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The Matassini Law Firm, P.A. Your trusted legal advisors since 1976

Types of Passenger Injuries on Cruise Ships


Each year, about thirty million passengers and crew members travel on large cruise ships. Generally, these vessels are more like floating cities than oceangoing ships. So, the potential for injury is high. Additionally, since these injuries occur so far from hospitals, a rather mild injury can be a very serious situation.

The same general negligence principles apply on both land and sea. Injured workers are entitled to no-fault benefits. And, injured passengers might be entitled to substantial compensation, if the cruise ship company was negligent in some way.

However, there are some procedural differences in both these claims. Since so many cruise ships move in and out of Florida, the best Tampa personal injury attorneys are generally well-versed in these distinctions.

Cruise Ship Employees

State workers’ compensation laws do not apply to injured crew members on oceangoing vessels, even if these ships are docked. Instead, the federal Jones Act applies. These laws also cover injured fishermen and any other seamen who spend at least 30 percent of their time on the water.

To obtain compensation for falls and other injuries, victims must prove that the ship owner’s negligence proximately caused the injury.

Assume Ishamel is on deck during a moderate storm. He slips on an oily patch. Normally, Ishamel could have recovered his footing. But because of the pitching deck, he loses his balance and falls.

Even though the oily patch might not have entirely caused Ishamel’s fall, it proximately caused the fall. That’s enough for Ishamel to obtain compensation.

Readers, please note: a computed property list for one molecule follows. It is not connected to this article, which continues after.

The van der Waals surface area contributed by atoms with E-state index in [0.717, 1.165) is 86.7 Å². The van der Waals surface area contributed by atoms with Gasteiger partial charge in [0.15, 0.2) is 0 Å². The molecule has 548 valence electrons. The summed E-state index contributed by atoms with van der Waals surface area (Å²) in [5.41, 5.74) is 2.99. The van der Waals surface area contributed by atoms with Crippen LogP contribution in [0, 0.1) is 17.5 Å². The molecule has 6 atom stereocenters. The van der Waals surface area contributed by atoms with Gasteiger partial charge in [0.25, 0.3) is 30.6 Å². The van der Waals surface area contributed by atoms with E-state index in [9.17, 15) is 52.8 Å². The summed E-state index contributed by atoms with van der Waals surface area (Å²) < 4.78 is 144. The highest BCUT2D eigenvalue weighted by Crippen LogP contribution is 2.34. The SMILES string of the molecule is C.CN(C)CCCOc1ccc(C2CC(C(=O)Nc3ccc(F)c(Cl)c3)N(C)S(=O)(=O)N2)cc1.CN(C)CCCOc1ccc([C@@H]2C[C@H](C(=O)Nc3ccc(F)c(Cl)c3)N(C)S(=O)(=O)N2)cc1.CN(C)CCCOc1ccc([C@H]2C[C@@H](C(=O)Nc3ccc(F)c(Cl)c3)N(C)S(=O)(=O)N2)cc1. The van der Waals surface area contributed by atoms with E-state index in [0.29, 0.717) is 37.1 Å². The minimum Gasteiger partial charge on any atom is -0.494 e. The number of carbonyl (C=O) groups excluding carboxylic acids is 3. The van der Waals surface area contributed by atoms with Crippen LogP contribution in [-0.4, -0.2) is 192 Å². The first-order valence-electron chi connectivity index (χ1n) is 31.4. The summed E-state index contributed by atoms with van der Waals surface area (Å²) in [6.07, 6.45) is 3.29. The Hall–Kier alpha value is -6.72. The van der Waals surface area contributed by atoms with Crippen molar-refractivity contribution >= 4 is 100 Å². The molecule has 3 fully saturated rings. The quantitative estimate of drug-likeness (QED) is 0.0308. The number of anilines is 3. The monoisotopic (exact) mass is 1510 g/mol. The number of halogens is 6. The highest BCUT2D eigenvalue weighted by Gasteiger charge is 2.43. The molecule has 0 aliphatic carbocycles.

Coastal Passenger Injuries

If a passenger is injured on a cruise ship when it is less than three miles away from port, the nearest state’s negligence law applies. These laws vary slightly in different jurisdictions, but generally, victims must show that the owner:

  • Had a legal duty of care, and
  • Knew, or should have known, about the hazardous condition.

The still-ongoing Chloe Weigand saga is a good example. In 2019, the 2-year-old fell out of an open window on a Royal Caribbean cruise ship.

Royal Caribbean definitely owed a legal duty to Chloe and her family, because they were paying passengers. Knowledge of the open window hazard, however, is another issue. As it turns out, Chloe’s grandfather’s recklessness might come into play as well. But that’s the subject of another blog.

Offshore Passenger Injuries

In state law premises liability claims, victims are usually entitled to compensation for economic losses, such as medical bills, and noneconomic losses, such as pain and suffering.

If the vessel was more than three miles offshore, state law is inapplicable. Instead, victims might file claims under the federal Death on High Seas Act. DOHS usually applies to both wrongful death and personal injury claims.

DOHS limits compensation to pecuniary losses, mostly economic losses. The survivors in a wrongful death situation might be able to file additional claims under a separate legal theory, such as negligent infliction of emotional distress, and obtain compensation for their own grief and suffering.

Contact Savvy Lawyers

Cruise ship owners are usually responsible for cruise ship injuries, but the degree of responsibility varies. For a free consultation with an experienced Tampa boating accident attorney, contact The Matassini Law Firm, P.A. Hospital, home, and after-hours visits are available.

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